It is way too early on a Saturday morning for me to be awake. The sun is high in the sky and the birds outside my window are tweeting up a storm, but I am not ready for any of this nonsense.
Whatever demon possessed me to book a noon-time matinee has now vacated my body and left me to suffer through the morning all by myself.
At least I'm off somewhere rather thrilling today. Somewhere that I hadn't even heard of before this whole marathon thing. I'm going to the Crossrail Roof Gardens, which is apparently a place that not only exists, but also has a theatre. So, that's fun.
What does one wear when one goes to a roof garden? Layers, according to the email I got a few days ago from the good people at The Space who are behind the events there today. Says right here that it's covered (so no need of waterproofs, which I'm not entirely convinced I own anyway), but "it is 3 storeys above ground level so it can be a bit chilly."
I look doubtfully out the window. It doesn't look chilly. But sitting for two hours in the cold doesn't sound like much of a good time, so I stick a cropped sweatshirt over my dress and then sling on my 49er jacket on top of the whole thing. That'll do.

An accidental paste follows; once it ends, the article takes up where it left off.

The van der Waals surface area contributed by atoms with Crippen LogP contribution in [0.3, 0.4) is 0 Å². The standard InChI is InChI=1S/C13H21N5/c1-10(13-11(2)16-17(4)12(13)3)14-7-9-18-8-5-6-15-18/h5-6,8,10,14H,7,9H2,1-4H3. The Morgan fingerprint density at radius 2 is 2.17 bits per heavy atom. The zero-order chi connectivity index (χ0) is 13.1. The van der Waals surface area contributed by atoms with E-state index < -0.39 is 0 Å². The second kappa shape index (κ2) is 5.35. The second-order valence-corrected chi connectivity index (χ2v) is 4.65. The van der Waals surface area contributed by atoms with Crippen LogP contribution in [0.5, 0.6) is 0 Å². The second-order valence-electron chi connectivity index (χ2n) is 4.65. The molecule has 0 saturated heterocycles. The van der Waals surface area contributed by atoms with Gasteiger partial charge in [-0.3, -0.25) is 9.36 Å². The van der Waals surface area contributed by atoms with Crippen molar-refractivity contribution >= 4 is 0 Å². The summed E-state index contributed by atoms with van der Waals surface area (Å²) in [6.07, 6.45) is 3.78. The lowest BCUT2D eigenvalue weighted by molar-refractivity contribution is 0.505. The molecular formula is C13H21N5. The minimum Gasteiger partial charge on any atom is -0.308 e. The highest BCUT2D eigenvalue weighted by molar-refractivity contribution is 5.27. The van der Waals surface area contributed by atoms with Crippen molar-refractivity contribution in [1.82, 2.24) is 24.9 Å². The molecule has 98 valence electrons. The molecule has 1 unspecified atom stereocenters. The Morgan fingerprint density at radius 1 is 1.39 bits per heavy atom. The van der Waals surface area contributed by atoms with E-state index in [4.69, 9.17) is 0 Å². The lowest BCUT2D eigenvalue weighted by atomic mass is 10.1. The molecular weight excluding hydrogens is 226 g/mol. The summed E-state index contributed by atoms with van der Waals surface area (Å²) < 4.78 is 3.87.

I don’t actually know where this place is, but thankfully the email has got me covered, with chunky paragraphs of directions both from the Canary Wharf tube station and the DLR.
“Take the large escalator up from the ticket hall,” it says. Well, there’s no mistaking that. The escalator is fucking massive. I take it.
“Turn right out of the main exit and walk through Reuters Plaza past the clocks.”
I don’t know what Reuters Plaza is, but I do see what looks like a little outcrop of clocks, planted like a walkway of trees either size of the path.
“Walk straight ahead through the set of glass doors underneath the steps and continue straight through until you come back outside.”
I spot the glass doors underneath the steps. They look dark, and a little bit grim. As if they belong to a political consultancy firm, utilising data analysis to bend democracy to their will. This is not the type of door that I would walk though. But the instructions have got me this far, might as well see where they lead me.
Turns out where they lead me is to a shopping centre.
What next? “Straight through until you come back outside.”
Okay then. Straight through it is and Ooo… they sell salt beef here. I could do with some of that. Nope. Don’t get distracted. Straight through. Off we go.
I push my way through one set of doors after another, feeling very dramatic as they swing shut after me, leaving me blinking in the bright light of Adam’s Plaza. Well, I’m guessing this is Adam’s Plaza. That’s where the instructions say I should be, so let’s just hope they’re right.
It’s quiet here. Just a few smart looking people strolling around in the shadows of skyscrapers. There’s a bridge overhead. Linking one building to another, like a relic from some dystopian film set, where the rich never stoop to walking at ground level and the rest of us are left in the shadows to fight it out over the rat droppings.